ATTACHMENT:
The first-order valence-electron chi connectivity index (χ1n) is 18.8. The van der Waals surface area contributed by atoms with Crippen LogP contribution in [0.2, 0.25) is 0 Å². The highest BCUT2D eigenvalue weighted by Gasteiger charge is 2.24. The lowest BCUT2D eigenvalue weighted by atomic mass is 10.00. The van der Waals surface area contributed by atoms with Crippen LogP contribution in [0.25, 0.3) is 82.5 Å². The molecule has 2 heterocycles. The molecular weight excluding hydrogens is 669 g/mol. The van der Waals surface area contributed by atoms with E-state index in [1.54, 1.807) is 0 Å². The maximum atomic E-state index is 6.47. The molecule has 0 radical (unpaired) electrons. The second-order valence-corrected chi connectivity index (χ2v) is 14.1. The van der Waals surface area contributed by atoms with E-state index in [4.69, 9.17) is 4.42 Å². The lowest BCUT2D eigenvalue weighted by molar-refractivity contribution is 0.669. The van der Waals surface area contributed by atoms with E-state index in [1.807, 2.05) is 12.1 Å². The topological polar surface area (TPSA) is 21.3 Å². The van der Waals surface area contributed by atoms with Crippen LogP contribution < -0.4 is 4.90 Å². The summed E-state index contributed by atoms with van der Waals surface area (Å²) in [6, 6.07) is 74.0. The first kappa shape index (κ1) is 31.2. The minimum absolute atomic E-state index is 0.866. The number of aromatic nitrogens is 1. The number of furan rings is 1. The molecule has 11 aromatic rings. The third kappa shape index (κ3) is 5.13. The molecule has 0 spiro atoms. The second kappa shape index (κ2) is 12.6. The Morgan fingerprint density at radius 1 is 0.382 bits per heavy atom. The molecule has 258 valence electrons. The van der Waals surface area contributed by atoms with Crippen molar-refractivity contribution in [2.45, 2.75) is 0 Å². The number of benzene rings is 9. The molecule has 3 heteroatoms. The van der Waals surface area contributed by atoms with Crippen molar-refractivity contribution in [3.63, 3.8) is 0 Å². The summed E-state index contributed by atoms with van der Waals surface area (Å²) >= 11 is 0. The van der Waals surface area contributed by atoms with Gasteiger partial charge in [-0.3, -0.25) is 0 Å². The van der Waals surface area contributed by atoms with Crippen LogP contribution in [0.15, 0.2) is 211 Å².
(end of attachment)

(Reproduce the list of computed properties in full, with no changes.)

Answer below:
The first-order valence-electron chi connectivity index (χ1n) is 18.8. The van der Waals surface area contributed by atoms with Crippen LogP contribution in [0.2, 0.25) is 0 Å². The highest BCUT2D eigenvalue weighted by Gasteiger charge is 2.24. The lowest BCUT2D eigenvalue weighted by atomic mass is 10.00. The van der Waals surface area contributed by atoms with Crippen LogP contribution in [0.25, 0.3) is 82.5 Å². The molecule has 2 heterocycles. The molecular weight excluding hydrogens is 669 g/mol. The van der Waals surface area contributed by atoms with E-state index in [1.54, 1.807) is 0 Å². The maximum atomic E-state index is 6.47. The molecule has 0 radical (unpaired) electrons. The second-order valence-corrected chi connectivity index (χ2v) is 14.1. The van der Waals surface area contributed by atoms with E-state index in [4.69, 9.17) is 4.42 Å². The lowest BCUT2D eigenvalue weighted by molar-refractivity contribution is 0.669. The van der Waals surface area contributed by atoms with E-state index in [1.807, 2.05) is 12.1 Å². The topological polar surface area (TPSA) is 21.3 Å². The van der Waals surface area contributed by atoms with Crippen LogP contribution < -0.4 is 4.90 Å². The summed E-state index contributed by atoms with van der Waals surface area (Å²) in [6, 6.07) is 74.0. The first kappa shape index (κ1) is 31.2. The minimum absolute atomic E-state index is 0.866. The number of aromatic nitrogens is 1. The number of furan rings is 1. The molecule has 11 aromatic rings. The third kappa shape index (κ3) is 5.13. The molecule has 0 spiro atoms. The second kappa shape index (κ2) is 12.6. The Morgan fingerprint density at radius 1 is 0.382 bits per heavy atom. The molecule has 258 valence electrons. The van der Waals surface area contributed by atoms with Crippen molar-refractivity contribution in [2.45, 2.75) is 0 Å². The number of benzene rings is 9. The molecule has 3 heteroatoms. The van der Waals surface area contributed by atoms with Crippen molar-refractivity contribution in [3.63, 3.8) is 0 Å². The summed E-state index contributed by atoms with van der Waals surface area (Å²) >= 11 is 0. The van der Waals surface area contributed by atoms with Gasteiger partial charge in [-0.3, -0.25) is 0 Å². The van der Waals surface area contributed by atoms with Crippen LogP contribution in [0.15, 0.2) is 211 Å².